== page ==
"Visions of World Benefit & Global Responsibility: Perspectives of McGill Students

Thursday, July 26, 2007

Artificial Intelligence

Artificial Intelligence is a science closely related to computer science and which is concerned about creating programs and machines that behave intelligently. Research on this field began after WWII and was first introduced by Alan Turing who designed a test aiming to identify whether a human was chatting with another human or with a machine; if a machine passed the Turing’s test then it was said to be intelligent. Since then, AI has become a valid area of research in multiple institutions worldwide whose goal is to create machines that can solve complex problems in the real world demanding a high level of intelligence.

Researchers in this flied don’t reach a consensus in predicting the arrival of true (conscious) artificial intelligence and moreover, the definition of intelligent is itself controversial. However, everyone agrees that humanity will be revolutionized when a machine can reach human-level intelligence. As of today, there have been various computer programs invented that behave intelligently but they are designed for a specific situation and lack awareness of the world. For example, the famous Deep Blue is a chess-playing machine that defeated the world champion Garry Kasparov. This machine can’t do anything but play chess and fails to realize its own existence. Thus, although we are still far from replicating human intelligence because of both hardware and software constraints, artificial intelligence can already be deployed to tackle a specific problem in various fields such as game theory, medicine, natural language processing, image processing and many others.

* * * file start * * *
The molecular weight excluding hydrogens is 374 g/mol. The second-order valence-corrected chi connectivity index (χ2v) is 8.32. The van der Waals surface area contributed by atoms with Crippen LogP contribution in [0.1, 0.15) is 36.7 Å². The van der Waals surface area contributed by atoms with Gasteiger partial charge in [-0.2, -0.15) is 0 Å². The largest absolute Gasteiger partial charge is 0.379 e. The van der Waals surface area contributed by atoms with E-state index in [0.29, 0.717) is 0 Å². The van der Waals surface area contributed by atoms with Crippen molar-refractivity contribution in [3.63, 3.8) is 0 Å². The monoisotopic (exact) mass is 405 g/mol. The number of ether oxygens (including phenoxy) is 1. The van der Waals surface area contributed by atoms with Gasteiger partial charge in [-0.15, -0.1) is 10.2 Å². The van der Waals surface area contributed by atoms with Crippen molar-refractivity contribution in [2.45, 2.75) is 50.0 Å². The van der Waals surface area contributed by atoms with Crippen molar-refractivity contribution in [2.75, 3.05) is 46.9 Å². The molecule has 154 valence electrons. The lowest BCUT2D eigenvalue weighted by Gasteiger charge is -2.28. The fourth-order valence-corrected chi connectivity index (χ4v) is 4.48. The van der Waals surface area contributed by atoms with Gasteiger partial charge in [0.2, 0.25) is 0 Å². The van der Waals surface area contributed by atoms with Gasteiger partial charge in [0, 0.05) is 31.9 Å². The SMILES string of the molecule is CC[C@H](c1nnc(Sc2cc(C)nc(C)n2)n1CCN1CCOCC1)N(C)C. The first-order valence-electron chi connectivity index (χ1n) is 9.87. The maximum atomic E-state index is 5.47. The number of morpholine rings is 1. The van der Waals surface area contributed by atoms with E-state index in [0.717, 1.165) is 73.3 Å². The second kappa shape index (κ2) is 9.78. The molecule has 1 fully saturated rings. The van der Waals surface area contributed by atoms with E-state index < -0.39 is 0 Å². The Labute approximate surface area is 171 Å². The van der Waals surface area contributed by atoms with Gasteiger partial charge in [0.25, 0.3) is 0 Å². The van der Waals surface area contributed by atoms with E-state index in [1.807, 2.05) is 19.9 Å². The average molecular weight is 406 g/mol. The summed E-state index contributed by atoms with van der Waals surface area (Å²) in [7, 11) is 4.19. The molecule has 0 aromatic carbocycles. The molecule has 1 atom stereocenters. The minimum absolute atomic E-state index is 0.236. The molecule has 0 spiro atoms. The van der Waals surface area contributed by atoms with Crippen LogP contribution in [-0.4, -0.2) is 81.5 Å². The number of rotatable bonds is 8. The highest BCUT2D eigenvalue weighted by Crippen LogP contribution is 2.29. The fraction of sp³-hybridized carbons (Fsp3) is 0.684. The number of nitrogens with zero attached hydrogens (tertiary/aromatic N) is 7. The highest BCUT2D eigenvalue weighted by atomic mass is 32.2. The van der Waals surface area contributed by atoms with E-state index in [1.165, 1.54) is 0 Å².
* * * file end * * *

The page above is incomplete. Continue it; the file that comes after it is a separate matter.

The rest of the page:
Most scientists would agree that because technology is growing exponentially, the hardware barrier to produce a machine as powerful as the human brain will soon disappear. Thus, the future of AI depends more on the capabilities of humans to program intelligent software and to successfully represent knowledge, learning and reasoning in terms of programs. It is believed that new fundamental ideas are required to achieve this goal and it is therefore difficult to predict when it will happen. The impact of AI is clear and independent of time: humans will no longer be required to perform certain tasks. It is therefore crucial to be prepared to take advantage of artificial intelligence in an ethical and professional manner.

Artificial Intelligence, as it exists today, is extremely useful in various industries and communities. For instance, some computer manufacturers have energetically advertised computers that have voice recognition systems. Similarly, programs with a very primitive level of intelligence (compared to human beings) can achieve enormous tasks faster than humans. Some examples include diagnosing a disease based on symptoms, playing games, pattern recognition, virtual reality, language translation and process automation. The ultimate goal of AI is to digitalize and reproduce human intelligence but while the world is waiting for that event, one can take advantage of the existing artificial intelligence agents that can perform specific but powerful tasks.

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